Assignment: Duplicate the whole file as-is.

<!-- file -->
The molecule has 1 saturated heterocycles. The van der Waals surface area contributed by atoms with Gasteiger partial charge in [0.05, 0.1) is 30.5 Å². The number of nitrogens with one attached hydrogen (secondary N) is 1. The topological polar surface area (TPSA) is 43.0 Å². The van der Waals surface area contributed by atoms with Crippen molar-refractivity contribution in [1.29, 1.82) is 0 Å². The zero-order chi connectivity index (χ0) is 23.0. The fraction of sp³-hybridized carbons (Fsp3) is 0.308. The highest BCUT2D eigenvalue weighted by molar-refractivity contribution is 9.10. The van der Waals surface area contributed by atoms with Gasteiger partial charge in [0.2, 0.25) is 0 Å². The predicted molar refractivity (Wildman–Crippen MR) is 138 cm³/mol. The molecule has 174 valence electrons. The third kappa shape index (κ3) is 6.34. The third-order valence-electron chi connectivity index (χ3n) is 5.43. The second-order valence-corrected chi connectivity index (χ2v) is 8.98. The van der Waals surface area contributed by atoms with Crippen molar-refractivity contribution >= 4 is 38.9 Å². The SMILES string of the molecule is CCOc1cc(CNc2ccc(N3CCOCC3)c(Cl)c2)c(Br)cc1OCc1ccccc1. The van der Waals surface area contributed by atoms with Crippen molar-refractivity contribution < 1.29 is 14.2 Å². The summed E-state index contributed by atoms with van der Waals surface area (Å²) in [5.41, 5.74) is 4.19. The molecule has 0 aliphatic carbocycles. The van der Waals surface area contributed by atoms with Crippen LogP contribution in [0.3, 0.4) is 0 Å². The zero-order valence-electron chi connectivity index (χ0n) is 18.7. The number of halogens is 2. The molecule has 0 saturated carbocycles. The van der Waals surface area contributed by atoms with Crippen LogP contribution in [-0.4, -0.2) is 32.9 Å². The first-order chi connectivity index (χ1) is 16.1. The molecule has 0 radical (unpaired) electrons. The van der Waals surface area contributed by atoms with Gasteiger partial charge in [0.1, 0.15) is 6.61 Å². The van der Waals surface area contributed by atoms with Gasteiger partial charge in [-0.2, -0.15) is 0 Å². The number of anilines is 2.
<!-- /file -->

The molecule has 1 saturated heterocycles. The van der Waals surface area contributed by atoms with Gasteiger partial charge in [0.05, 0.1) is 30.5 Å². The number of nitrogens with one attached hydrogen (secondary N) is 1. The topological polar surface area (TPSA) is 43.0 Å². The van der Waals surface area contributed by atoms with Crippen molar-refractivity contribution in [1.29, 1.82) is 0 Å². The zero-order chi connectivity index (χ0) is 23.0. The fraction of sp³-hybridized carbons (Fsp3) is 0.308. The highest BCUT2D eigenvalue weighted by molar-refractivity contribution is 9.10. The van der Waals surface area contributed by atoms with Gasteiger partial charge in [0.2, 0.25) is 0 Å². The predicted molar refractivity (Wildman–Crippen MR) is 138 cm³/mol. The molecule has 174 valence electrons. The third kappa shape index (κ3) is 6.34. The third-order valence-electron chi connectivity index (χ3n) is 5.43. The second-order valence-corrected chi connectivity index (χ2v) is 8.98. The van der Waals surface area contributed by atoms with Crippen molar-refractivity contribution >= 4 is 38.9 Å². The SMILES string of the molecule is CCOc1cc(CNc2ccc(N3CCOCC3)c(Cl)c2)c(Br)cc1OCc1ccccc1. The van der Waals surface area contributed by atoms with Crippen molar-refractivity contribution < 1.29 is 14.2 Å². The summed E-state index contributed by atoms with van der Waals surface area (Å²) in [5.41, 5.74) is 4.19. The molecule has 0 aliphatic carbocycles. The van der Waals surface area contributed by atoms with Crippen LogP contribution in [0.3, 0.4) is 0 Å². The zero-order valence-electron chi connectivity index (χ0n) is 18.7. The number of halogens is 2. The molecule has 0 saturated carbocycles. The van der Waals surface area contributed by atoms with Crippen LogP contribution in [-0.4, -0.2) is 32.9 Å². The first-order chi connectivity index (χ1) is 16.1. The molecule has 0 radical (unpaired) electrons. The van der Waals surface area contributed by atoms with Gasteiger partial charge in [0.1, 0.15) is 6.61 Å². The van der Waals surface area contributed by atoms with Gasteiger partial charge in [-0.2, -0.15) is 0 Å². The number of anilines is 2.